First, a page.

The shorthand for all of this is sin—the separation from God, from one another, even from the best in ourselves with which we are all too familiar.

Given the reality of sin and suffering in our lives and in our world, we might say that each week is Holy Week. And the events that we remember this week help us to better understand our situation and to better live our lives. They help us to get a more focused picture of this Jesus, the One to whom the people cry, “Hosanna!”

Here’s the thing: We can’t skip over the hard parts in our own lives or in the world. Illness must be walked through in all its pain and uncertainty and treatment and healing day by day. The sorrow of grief is with us when we wake each morning. The anxiety about tomorrow keeps us awake in the night. And we know quite well that we will not suddenly arrive on the pleasant shore of racial harmony, interfaith understanding, or international peace. The perilous journeys to such lands are long and need our best efforts each day.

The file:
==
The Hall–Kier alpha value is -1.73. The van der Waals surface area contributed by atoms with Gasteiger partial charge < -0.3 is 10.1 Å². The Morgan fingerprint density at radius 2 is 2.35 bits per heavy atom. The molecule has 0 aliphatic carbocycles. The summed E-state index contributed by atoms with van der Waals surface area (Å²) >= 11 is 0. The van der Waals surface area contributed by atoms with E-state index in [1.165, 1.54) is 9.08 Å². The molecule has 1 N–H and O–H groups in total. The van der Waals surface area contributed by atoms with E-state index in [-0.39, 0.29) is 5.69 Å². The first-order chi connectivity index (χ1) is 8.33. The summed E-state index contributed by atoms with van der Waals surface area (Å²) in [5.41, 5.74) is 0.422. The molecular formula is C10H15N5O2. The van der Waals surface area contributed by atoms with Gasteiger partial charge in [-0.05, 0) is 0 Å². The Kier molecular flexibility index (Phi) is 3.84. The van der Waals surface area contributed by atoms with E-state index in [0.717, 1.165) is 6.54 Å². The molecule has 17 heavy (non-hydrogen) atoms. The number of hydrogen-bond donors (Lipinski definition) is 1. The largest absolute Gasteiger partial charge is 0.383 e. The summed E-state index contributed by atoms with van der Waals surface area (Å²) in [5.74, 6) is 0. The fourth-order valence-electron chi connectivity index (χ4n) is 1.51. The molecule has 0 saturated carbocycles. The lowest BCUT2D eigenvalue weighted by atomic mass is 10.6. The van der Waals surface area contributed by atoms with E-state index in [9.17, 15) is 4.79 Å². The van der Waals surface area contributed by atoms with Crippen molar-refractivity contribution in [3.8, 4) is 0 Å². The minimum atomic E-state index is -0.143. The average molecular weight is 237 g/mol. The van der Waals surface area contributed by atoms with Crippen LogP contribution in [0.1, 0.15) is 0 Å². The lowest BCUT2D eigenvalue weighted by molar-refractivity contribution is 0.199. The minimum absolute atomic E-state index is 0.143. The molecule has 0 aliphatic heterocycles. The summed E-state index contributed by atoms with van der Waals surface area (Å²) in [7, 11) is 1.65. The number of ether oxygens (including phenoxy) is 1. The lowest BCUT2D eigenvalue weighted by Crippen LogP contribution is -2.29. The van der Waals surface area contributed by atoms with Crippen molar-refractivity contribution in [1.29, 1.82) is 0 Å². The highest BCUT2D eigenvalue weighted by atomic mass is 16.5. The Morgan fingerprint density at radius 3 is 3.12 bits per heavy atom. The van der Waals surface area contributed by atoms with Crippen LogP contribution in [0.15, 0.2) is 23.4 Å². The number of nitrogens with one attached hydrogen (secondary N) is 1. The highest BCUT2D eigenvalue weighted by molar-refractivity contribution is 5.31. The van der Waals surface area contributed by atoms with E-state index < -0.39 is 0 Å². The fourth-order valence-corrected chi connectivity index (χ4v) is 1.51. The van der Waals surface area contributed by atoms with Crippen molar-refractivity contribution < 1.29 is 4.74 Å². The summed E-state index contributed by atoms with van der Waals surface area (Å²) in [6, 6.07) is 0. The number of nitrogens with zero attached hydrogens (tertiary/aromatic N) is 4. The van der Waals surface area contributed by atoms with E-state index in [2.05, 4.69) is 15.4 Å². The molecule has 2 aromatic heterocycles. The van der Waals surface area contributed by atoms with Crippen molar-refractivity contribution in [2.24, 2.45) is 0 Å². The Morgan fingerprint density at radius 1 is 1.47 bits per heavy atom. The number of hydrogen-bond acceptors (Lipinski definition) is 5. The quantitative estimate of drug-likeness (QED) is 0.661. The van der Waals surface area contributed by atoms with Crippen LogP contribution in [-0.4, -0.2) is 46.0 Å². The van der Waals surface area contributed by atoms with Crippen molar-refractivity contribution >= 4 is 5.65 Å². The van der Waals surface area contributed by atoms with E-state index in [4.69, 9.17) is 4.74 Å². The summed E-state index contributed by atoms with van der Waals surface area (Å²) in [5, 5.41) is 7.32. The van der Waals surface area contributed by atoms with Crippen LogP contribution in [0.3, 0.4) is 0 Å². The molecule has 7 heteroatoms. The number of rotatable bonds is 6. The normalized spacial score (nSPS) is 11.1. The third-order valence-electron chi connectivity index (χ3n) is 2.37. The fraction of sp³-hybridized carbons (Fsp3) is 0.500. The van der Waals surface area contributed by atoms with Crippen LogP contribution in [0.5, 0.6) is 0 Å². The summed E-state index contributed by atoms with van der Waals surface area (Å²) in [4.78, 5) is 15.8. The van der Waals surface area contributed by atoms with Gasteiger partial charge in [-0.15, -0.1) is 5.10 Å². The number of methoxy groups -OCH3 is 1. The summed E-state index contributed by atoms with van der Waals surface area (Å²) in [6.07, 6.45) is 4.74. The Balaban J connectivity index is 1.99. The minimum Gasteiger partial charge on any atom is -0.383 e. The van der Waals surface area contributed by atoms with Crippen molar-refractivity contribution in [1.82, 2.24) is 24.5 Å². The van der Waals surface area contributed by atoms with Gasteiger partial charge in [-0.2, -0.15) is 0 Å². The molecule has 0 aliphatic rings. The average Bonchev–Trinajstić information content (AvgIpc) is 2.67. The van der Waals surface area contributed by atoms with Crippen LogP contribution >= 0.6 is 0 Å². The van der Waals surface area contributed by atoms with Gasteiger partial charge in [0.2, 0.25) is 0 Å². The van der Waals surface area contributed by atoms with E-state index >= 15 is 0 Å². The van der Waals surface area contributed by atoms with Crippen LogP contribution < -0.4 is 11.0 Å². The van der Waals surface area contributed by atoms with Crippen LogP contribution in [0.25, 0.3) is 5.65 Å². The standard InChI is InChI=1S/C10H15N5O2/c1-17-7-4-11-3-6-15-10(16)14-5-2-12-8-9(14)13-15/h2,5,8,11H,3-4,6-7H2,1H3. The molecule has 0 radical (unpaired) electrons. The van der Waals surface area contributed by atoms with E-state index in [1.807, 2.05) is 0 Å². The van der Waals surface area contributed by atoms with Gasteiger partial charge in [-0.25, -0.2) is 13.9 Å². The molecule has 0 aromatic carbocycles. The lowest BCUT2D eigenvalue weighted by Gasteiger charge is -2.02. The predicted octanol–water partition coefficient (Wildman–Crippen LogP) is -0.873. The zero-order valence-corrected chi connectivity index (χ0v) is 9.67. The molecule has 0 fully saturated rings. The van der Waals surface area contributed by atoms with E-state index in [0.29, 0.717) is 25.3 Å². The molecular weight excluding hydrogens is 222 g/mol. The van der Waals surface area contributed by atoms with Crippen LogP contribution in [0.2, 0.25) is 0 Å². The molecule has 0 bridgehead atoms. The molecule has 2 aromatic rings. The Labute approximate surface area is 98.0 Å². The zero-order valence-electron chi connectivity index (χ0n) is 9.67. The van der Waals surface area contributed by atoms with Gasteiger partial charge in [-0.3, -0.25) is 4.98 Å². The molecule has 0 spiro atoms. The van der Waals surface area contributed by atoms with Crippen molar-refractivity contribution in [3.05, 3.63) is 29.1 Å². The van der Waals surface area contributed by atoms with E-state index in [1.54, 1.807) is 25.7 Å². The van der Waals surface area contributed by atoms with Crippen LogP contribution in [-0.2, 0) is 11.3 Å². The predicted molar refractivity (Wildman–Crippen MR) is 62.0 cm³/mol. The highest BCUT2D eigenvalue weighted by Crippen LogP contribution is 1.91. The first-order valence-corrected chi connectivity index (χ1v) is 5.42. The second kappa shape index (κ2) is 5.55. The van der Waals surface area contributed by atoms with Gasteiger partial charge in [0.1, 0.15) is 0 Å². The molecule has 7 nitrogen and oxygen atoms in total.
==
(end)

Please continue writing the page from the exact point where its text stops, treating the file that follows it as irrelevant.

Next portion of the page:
We are familiar with suffering and sorrow. And at the same time, we know that we are not alone in these days—and in all our days.

We have one another in this this church—and that is our glorious advantage. Ask anyone who has been through a difficult time and they will tell you that they made it through in part because of the other members here—because people whom you are sitting next to, maybe even because of yourself. We bear one another’s burdens. We support one another in our efforts toward a just world.

We also have the sustaining presence of God, the One who in Jesus Christ suffers with us. This is not an unmoved, impassible god, but the One who responds to human pain. God in Christ enters into the very heart of our suffering and the suffering of the world. In Jesus, God takes on human suffering, bearing it fully on the cross. That is our wholeness, our well-being, our salvation.